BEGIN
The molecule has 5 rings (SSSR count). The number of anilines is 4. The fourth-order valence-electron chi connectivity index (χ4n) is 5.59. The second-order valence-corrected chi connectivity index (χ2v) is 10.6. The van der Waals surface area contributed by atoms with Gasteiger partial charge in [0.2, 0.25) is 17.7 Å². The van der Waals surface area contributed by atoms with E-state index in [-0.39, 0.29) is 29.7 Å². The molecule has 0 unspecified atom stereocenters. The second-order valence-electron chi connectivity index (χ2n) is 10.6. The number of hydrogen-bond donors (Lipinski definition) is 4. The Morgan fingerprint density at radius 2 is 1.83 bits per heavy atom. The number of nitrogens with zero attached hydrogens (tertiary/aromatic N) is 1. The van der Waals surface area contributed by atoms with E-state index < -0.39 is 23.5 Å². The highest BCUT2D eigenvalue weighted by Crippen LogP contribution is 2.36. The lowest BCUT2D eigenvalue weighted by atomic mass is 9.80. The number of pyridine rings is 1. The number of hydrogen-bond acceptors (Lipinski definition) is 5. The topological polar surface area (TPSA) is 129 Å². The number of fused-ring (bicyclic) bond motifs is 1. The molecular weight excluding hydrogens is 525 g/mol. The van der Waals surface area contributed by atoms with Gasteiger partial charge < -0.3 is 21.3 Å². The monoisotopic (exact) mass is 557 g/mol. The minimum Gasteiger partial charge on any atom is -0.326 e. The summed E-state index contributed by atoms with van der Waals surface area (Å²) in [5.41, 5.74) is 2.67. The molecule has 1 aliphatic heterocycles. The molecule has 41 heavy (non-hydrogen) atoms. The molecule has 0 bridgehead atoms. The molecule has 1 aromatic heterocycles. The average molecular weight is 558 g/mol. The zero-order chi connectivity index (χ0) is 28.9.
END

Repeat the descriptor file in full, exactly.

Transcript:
The molecule has 5 rings (SSSR count). The number of anilines is 4. The fourth-order valence-electron chi connectivity index (χ4n) is 5.59. The second-order valence-corrected chi connectivity index (χ2v) is 10.6. The van der Waals surface area contributed by atoms with Gasteiger partial charge in [0.2, 0.25) is 17.7 Å². The van der Waals surface area contributed by atoms with E-state index in [-0.39, 0.29) is 29.7 Å². The molecule has 0 unspecified atom stereocenters. The second-order valence-electron chi connectivity index (χ2n) is 10.6. The number of hydrogen-bond donors (Lipinski definition) is 4. The Morgan fingerprint density at radius 2 is 1.83 bits per heavy atom. The number of nitrogens with zero attached hydrogens (tertiary/aromatic N) is 1. The van der Waals surface area contributed by atoms with E-state index < -0.39 is 23.5 Å². The highest BCUT2D eigenvalue weighted by Crippen LogP contribution is 2.36. The lowest BCUT2D eigenvalue weighted by atomic mass is 9.80. The number of pyridine rings is 1. The number of hydrogen-bond acceptors (Lipinski definition) is 5. The topological polar surface area (TPSA) is 129 Å². The number of fused-ring (bicyclic) bond motifs is 1. The molecular weight excluding hydrogens is 525 g/mol. The van der Waals surface area contributed by atoms with Gasteiger partial charge < -0.3 is 21.3 Å². The monoisotopic (exact) mass is 557 g/mol. The minimum Gasteiger partial charge on any atom is -0.326 e. The summed E-state index contributed by atoms with van der Waals surface area (Å²) in [5.41, 5.74) is 2.67. The molecule has 1 aliphatic heterocycles. The molecule has 41 heavy (non-hydrogen) atoms. The molecule has 0 bridgehead atoms. The molecule has 1 aromatic heterocycles. The average molecular weight is 558 g/mol. The zero-order chi connectivity index (χ0) is 28.9.